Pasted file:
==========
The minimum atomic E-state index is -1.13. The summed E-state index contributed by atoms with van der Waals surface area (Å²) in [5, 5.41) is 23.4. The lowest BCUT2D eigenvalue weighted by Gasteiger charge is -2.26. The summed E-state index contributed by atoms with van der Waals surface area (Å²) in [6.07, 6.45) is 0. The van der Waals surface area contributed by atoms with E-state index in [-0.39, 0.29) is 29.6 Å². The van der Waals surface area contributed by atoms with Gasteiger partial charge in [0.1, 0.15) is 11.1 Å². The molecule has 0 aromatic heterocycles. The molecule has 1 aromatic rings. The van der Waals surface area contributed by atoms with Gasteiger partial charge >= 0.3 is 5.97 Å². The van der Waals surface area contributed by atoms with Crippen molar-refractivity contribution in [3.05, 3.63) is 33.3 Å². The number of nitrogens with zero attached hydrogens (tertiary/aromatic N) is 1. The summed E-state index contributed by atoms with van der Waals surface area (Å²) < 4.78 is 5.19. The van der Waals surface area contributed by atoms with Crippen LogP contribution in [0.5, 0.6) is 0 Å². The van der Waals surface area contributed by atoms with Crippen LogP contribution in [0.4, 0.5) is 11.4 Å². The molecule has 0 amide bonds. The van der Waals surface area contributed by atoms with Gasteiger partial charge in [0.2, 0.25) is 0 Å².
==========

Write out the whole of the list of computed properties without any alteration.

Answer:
The minimum atomic E-state index is -1.13. The summed E-state index contributed by atoms with van der Waals surface area (Å²) in [5, 5.41) is 23.4. The lowest BCUT2D eigenvalue weighted by Gasteiger charge is -2.26. The summed E-state index contributed by atoms with van der Waals surface area (Å²) in [6.07, 6.45) is 0. The van der Waals surface area contributed by atoms with E-state index in [-0.39, 0.29) is 29.6 Å². The van der Waals surface area contributed by atoms with Gasteiger partial charge in [0.1, 0.15) is 11.1 Å². The molecule has 0 aromatic heterocycles. The molecule has 1 aromatic rings. The van der Waals surface area contributed by atoms with Gasteiger partial charge >= 0.3 is 5.97 Å². The van der Waals surface area contributed by atoms with Crippen molar-refractivity contribution in [3.05, 3.63) is 33.3 Å². The number of nitrogens with zero attached hydrogens (tertiary/aromatic N) is 1. The summed E-state index contributed by atoms with van der Waals surface area (Å²) < 4.78 is 5.19. The van der Waals surface area contributed by atoms with Crippen LogP contribution in [0.5, 0.6) is 0 Å². The van der Waals surface area contributed by atoms with Crippen LogP contribution in [0.4, 0.5) is 11.4 Å². The molecule has 0 amide bonds. The van der Waals surface area contributed by atoms with Gasteiger partial charge in [0.2, 0.25) is 0 Å².